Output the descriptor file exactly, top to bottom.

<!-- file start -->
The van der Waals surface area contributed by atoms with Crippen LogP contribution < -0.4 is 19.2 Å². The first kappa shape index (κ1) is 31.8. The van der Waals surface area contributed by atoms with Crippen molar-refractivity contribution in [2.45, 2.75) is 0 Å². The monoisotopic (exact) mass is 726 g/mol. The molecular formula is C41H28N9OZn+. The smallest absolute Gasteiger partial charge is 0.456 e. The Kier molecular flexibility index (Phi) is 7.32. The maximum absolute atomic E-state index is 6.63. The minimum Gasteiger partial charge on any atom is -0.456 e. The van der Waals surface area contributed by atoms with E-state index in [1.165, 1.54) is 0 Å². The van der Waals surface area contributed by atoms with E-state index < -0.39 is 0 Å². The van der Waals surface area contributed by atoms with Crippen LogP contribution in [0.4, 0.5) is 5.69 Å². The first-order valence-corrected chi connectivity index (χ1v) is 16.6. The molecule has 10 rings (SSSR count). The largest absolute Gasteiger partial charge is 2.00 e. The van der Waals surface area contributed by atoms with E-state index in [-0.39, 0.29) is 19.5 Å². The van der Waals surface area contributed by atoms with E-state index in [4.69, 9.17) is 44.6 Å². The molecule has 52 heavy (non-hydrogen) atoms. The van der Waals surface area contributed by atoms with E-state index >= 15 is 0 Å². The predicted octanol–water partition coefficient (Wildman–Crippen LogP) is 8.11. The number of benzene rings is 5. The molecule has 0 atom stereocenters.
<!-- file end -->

The van der Waals surface area contributed by atoms with Crippen LogP contribution < -0.4 is 19.2 Å². The first kappa shape index (κ1) is 31.8. The van der Waals surface area contributed by atoms with Crippen molar-refractivity contribution in [2.45, 2.75) is 0 Å². The monoisotopic (exact) mass is 726 g/mol. The molecular formula is C41H28N9OZn+. The smallest absolute Gasteiger partial charge is 0.456 e. The Kier molecular flexibility index (Phi) is 7.32. The maximum absolute atomic E-state index is 6.63. The minimum Gasteiger partial charge on any atom is -0.456 e. The van der Waals surface area contributed by atoms with E-state index in [1.165, 1.54) is 0 Å². The van der Waals surface area contributed by atoms with E-state index < -0.39 is 0 Å². The van der Waals surface area contributed by atoms with Crippen LogP contribution in [0.4, 0.5) is 5.69 Å². The first-order valence-corrected chi connectivity index (χ1v) is 16.6. The molecule has 10 rings (SSSR count). The largest absolute Gasteiger partial charge is 2.00 e. The van der Waals surface area contributed by atoms with E-state index in [-0.39, 0.29) is 19.5 Å². The van der Waals surface area contributed by atoms with E-state index in [4.69, 9.17) is 44.6 Å². The molecule has 52 heavy (non-hydrogen) atoms. The van der Waals surface area contributed by atoms with E-state index >= 15 is 0 Å². The predicted octanol–water partition coefficient (Wildman–Crippen LogP) is 8.11. The number of benzene rings is 5. The molecule has 0 atom stereocenters.